Monday, January 19, 2015

5 questions for Nick Rowe about the "victory" of the right:



Nick Rowe writes:
How come no economist on the right is asking "Where are the Galbraiths of yesteryear?"? It's because Milton Friedman won the debate, and John Kenneth Galbraith lost...The right won the economics debate; left and right are just haggling over details. [emphasis mine]
This basically agrees with Chris House, who claims that the facts in economics have a well-known conservative bias.

I wonder if this might not be another instance of "Eternally Recurring 1970s Syndrome." Rowe writes about the 70s like that was when it all went down:
We easily forget how daft the 1970's really were, and some ideas were much worse than pet rocks. (Marxism was by far the worst, of course, and had a lot of support amongst university intellectuals, though not much in economics departments.) When inflation was too high, and we wanted to bring inflation down, many (most?) macroeconomists advocated direct controls on prices and wages. And governments in Canada, the US, the UK (there must have been more) actually implemented direct controls on prices and wages to bring inflation down. Milton Friedman actually had to argue against price and wage controls and against the prevailing wisdom that inflation was caused by monopoly power, monopoly unions, a grab-bag of sociological factors, and had nothing to do with monetary policy.
I was born after the 70s, and so to me that decade doesn't loom quite so large (see Malmendier and Nagel on how those big macro experiences stick with us). So here are the questions I have for Nick Rowe, and for others who may agree with him:


Question 1: What was the left's position in this debate that the right won in the 70s? 

Was the bulk of the left really in favor of Marxism, rather than just a small fringe element? Isn't that setting the bar a little low for the right to win? Or was the left's vision for the U.S. economy centered on price controls for everything?

What exactly was Galbraith's plan that Friedman defeated?

Or was the right's victory the turn toward neoliberalism  (deregulation, freer trade, lower top marginal tax rates) in rich countries?


Question 2: What about the Austrians and other elements of the right that Friedman fought against?

Milton Friedman famously clashed with "Austrians". They definitely seem more rightist, politically, than Friedman. And although they succeeded in injecting some silly ideas into the minds of some people in the finance industry, the Austrians generally lost out to Friedman. Why doesn't this affect the idea that "the right" won the debate?

Also, what about the RBCers? Friedman fought with them, and monetarism (i.e. New Keynesianism) has probably eked out a slim victory in that battle. Do RBCers count as "the right" in your view?


Question 3: What about the turn against monetarism since the crisis?

Although monetarist (New Keynesian) models continue to be the ones used at central banks, and although some heavy-hitting macro people continue to work on them, these models have received a lot of flak and disfavor in academia since 2008, and attention has turned toward models of the economy in which market failures in the financial sector cause business cycles.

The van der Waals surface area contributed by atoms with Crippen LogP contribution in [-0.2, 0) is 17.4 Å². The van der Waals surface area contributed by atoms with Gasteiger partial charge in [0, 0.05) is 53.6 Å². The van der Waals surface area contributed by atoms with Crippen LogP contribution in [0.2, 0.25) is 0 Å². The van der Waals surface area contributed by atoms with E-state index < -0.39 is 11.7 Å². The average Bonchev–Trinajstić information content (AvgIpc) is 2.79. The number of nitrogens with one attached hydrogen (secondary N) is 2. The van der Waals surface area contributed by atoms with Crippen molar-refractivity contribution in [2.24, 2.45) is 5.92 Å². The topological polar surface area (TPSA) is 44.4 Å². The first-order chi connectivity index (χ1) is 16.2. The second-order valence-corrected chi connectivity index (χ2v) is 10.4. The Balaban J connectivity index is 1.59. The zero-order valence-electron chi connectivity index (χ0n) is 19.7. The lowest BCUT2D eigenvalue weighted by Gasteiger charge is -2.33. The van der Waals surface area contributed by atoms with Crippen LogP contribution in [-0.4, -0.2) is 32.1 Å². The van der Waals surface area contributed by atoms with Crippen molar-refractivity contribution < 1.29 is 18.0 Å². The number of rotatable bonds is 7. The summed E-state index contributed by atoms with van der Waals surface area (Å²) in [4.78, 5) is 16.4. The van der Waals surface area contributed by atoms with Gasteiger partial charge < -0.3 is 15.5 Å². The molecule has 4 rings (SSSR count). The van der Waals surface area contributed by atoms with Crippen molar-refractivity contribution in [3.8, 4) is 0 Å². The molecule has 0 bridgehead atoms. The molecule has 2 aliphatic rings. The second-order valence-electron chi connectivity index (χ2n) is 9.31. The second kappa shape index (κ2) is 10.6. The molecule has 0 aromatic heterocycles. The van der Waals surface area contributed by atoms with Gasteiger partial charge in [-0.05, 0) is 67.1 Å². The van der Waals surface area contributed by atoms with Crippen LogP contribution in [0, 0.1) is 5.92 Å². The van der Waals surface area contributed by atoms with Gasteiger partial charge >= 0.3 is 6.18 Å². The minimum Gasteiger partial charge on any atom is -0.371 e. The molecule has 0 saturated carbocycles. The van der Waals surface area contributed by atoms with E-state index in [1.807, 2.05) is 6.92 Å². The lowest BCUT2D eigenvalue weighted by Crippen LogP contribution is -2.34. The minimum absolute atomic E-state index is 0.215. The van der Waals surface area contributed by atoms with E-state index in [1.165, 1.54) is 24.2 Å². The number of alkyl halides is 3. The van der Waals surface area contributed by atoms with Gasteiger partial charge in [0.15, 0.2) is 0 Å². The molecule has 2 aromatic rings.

Does this constitute "haggling over details"?


Question 4: Has the victory of the right translated into an enduring policy victory?

Since Friedman's time, many types of regulation have decreased, and many types of price controls have vanished. But some types of regulation - environmental regulation, for instance - that the left has advocated have increased in rich countries. And many are struggling to bring back financial regulation.

Meanwhile, government spending continues to climb and climb as a percentage of GDP in rich countries. Tax revenue has not fallen as a percent of GDP. Income redistribution has increased in most rich countries.

Education has not been privatized. Health care has not been privatized, and even in the U.S. is moving toward more government control.

Do these developments point to a policy victory for Friedman and his slice of the right?


Question 5: Is it accurate to say that the left won the economics debate in the 1900s-1930s, and that since then, left and right have been haggling over details?

In the period between 1900 and 1940, many curbs were placed on laissez-faire capitalism. Child labor laws. Workplace safety regulations. Progressive income tax. Product safety and consumer protection laws. Weekends. Social Security. Medicare (and in some countries, universal health care). Land preserves. Antitrust law. Minimum wages.

In the era since Milton Friedman, none of these policies has been eliminated, and few if any have been substantially reduced. Nor have economists formed anything resembling a consensus against any of these policies. The continue to define and shape the lives of most people in rich countries.

So why is it not correct to say that the left won the economic debate in the early 20th century, and Friedman and his slice of the right were just haggling - mostly unsuccessfully - over the details?


Updates

See Nick Rowe in the comment section for answers, and more discussion!

Robert Waldmann offers his thoughts here.

David Glasner criticizes Milton Friedman here.

102 comments:

  1. Man got to sit and wonder 'why, why, why'

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  2. Maybe I'm too much of an optimist, but I'd like to think that grappling with Friedman made the center-left think harder about capitalism and how to patch it up and make it nicer.

    For instance, I think you'd be hard pressed to find a young leftist who knows, let alone cares, that Friedman decisively won the argument over wage-and-price controls. That seems for the best. But on the other hand, the left puts a lot of political work into carbon pricing, and carbon pricing is hard to criticize on economic grounds.